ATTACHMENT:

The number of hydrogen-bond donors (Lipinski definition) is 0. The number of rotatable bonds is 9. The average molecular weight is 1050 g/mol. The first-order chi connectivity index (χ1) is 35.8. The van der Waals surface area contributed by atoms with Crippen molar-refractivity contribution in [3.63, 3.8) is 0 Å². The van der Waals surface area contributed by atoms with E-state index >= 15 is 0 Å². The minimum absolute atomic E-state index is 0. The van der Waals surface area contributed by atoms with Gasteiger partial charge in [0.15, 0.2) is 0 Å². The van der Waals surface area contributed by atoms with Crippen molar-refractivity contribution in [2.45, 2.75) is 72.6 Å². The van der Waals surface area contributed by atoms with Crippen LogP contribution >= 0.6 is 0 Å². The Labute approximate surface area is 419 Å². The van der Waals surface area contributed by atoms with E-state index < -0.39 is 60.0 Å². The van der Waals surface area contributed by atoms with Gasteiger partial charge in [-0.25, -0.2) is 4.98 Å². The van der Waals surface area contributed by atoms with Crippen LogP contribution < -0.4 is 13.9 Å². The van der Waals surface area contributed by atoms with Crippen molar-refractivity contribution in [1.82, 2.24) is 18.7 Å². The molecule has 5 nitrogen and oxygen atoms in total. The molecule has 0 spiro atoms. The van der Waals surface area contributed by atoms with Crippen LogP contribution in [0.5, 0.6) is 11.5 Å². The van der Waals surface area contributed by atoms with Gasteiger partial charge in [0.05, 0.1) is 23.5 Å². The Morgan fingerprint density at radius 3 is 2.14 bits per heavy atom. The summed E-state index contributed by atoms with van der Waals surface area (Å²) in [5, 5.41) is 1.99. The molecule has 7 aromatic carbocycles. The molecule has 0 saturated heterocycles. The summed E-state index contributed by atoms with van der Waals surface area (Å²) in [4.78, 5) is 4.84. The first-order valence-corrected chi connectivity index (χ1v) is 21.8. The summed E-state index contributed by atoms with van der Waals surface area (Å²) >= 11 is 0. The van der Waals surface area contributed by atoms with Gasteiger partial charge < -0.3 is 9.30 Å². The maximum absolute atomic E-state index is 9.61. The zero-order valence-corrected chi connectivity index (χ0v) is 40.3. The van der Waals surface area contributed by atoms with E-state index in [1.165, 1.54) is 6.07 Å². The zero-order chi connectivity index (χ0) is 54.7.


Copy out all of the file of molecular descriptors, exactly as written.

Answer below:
The number of hydrogen-bond donors (Lipinski definition) is 0. The number of rotatable bonds is 9. The average molecular weight is 1050 g/mol. The first-order chi connectivity index (χ1) is 35.8. The van der Waals surface area contributed by atoms with Crippen molar-refractivity contribution in [3.63, 3.8) is 0 Å². The van der Waals surface area contributed by atoms with E-state index >= 15 is 0 Å². The minimum absolute atomic E-state index is 0. The van der Waals surface area contributed by atoms with Gasteiger partial charge in [0.15, 0.2) is 0 Å². The van der Waals surface area contributed by atoms with Crippen molar-refractivity contribution in [2.45, 2.75) is 72.6 Å². The van der Waals surface area contributed by atoms with Crippen LogP contribution >= 0.6 is 0 Å². The Labute approximate surface area is 419 Å². The van der Waals surface area contributed by atoms with E-state index < -0.39 is 60.0 Å². The van der Waals surface area contributed by atoms with Gasteiger partial charge in [-0.25, -0.2) is 4.98 Å². The van der Waals surface area contributed by atoms with Crippen LogP contribution < -0.4 is 13.9 Å². The van der Waals surface area contributed by atoms with Crippen molar-refractivity contribution in [1.82, 2.24) is 18.7 Å². The molecule has 5 nitrogen and oxygen atoms in total. The molecule has 0 spiro atoms. The van der Waals surface area contributed by atoms with Crippen LogP contribution in [0.5, 0.6) is 11.5 Å². The van der Waals surface area contributed by atoms with Gasteiger partial charge in [0.05, 0.1) is 23.5 Å². The Morgan fingerprint density at radius 3 is 2.14 bits per heavy atom. The summed E-state index contributed by atoms with van der Waals surface area (Å²) in [5, 5.41) is 1.99. The molecule has 7 aromatic carbocycles. The molecule has 0 saturated heterocycles. The summed E-state index contributed by atoms with van der Waals surface area (Å²) in [4.78, 5) is 4.84. The first-order valence-corrected chi connectivity index (χ1v) is 21.8. The summed E-state index contributed by atoms with van der Waals surface area (Å²) >= 11 is 0. The van der Waals surface area contributed by atoms with Gasteiger partial charge < -0.3 is 9.30 Å². The maximum absolute atomic E-state index is 9.61. The zero-order valence-corrected chi connectivity index (χ0v) is 40.3. The van der Waals surface area contributed by atoms with E-state index in [1.165, 1.54) is 6.07 Å². The zero-order chi connectivity index (χ0) is 54.7.